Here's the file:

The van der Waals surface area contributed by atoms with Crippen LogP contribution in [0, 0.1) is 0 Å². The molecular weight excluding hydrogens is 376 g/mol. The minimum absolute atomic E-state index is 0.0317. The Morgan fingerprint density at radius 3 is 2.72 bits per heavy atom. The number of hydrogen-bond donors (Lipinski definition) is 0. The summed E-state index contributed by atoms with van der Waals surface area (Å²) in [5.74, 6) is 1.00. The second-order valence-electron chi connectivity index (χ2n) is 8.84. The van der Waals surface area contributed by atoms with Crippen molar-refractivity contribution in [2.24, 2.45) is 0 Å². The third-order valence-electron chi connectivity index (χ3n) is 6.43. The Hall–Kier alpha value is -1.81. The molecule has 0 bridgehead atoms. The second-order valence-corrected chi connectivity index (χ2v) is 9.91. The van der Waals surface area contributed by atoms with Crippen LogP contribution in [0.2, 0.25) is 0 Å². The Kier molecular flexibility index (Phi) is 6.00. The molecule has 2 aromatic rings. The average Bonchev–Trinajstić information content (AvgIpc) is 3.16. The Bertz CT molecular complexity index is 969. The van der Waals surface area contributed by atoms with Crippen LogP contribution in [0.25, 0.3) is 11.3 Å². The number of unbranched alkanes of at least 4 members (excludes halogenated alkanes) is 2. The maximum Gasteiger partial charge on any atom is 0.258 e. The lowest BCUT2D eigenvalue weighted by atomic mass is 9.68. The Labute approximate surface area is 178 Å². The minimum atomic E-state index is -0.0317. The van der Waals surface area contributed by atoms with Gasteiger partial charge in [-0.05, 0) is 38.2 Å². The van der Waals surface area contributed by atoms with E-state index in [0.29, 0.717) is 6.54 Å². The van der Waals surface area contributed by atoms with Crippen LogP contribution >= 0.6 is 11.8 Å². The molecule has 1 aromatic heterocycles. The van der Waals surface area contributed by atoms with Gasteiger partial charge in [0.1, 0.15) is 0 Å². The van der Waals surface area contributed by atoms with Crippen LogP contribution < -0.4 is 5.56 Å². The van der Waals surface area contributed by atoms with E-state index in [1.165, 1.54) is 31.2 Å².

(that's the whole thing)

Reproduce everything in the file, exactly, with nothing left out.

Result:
The van der Waals surface area contributed by atoms with Crippen LogP contribution in [0, 0.1) is 0 Å². The molecular weight excluding hydrogens is 376 g/mol. The minimum absolute atomic E-state index is 0.0317. The Morgan fingerprint density at radius 3 is 2.72 bits per heavy atom. The number of hydrogen-bond donors (Lipinski definition) is 0. The summed E-state index contributed by atoms with van der Waals surface area (Å²) in [5.74, 6) is 1.00. The second-order valence-electron chi connectivity index (χ2n) is 8.84. The van der Waals surface area contributed by atoms with Crippen molar-refractivity contribution in [2.24, 2.45) is 0 Å². The third-order valence-electron chi connectivity index (χ3n) is 6.43. The Hall–Kier alpha value is -1.81. The molecule has 0 bridgehead atoms. The second-order valence-corrected chi connectivity index (χ2v) is 9.91. The van der Waals surface area contributed by atoms with Crippen LogP contribution in [0.2, 0.25) is 0 Å². The Kier molecular flexibility index (Phi) is 6.00. The molecule has 2 aromatic rings. The average Bonchev–Trinajstić information content (AvgIpc) is 3.16. The Bertz CT molecular complexity index is 969. The van der Waals surface area contributed by atoms with Crippen LogP contribution in [0.25, 0.3) is 11.3 Å². The number of unbranched alkanes of at least 4 members (excludes halogenated alkanes) is 2. The maximum Gasteiger partial charge on any atom is 0.258 e. The lowest BCUT2D eigenvalue weighted by atomic mass is 9.68. The Labute approximate surface area is 178 Å². The minimum atomic E-state index is -0.0317. The van der Waals surface area contributed by atoms with Gasteiger partial charge in [-0.05, 0) is 38.2 Å². The van der Waals surface area contributed by atoms with E-state index in [0.29, 0.717) is 6.54 Å². The van der Waals surface area contributed by atoms with Crippen LogP contribution >= 0.6 is 11.8 Å². The molecule has 1 aromatic heterocycles. The van der Waals surface area contributed by atoms with Gasteiger partial charge in [0.1, 0.15) is 0 Å². The van der Waals surface area contributed by atoms with Crippen LogP contribution < -0.4 is 5.56 Å². The van der Waals surface area contributed by atoms with E-state index in [1.165, 1.54) is 31.2 Å².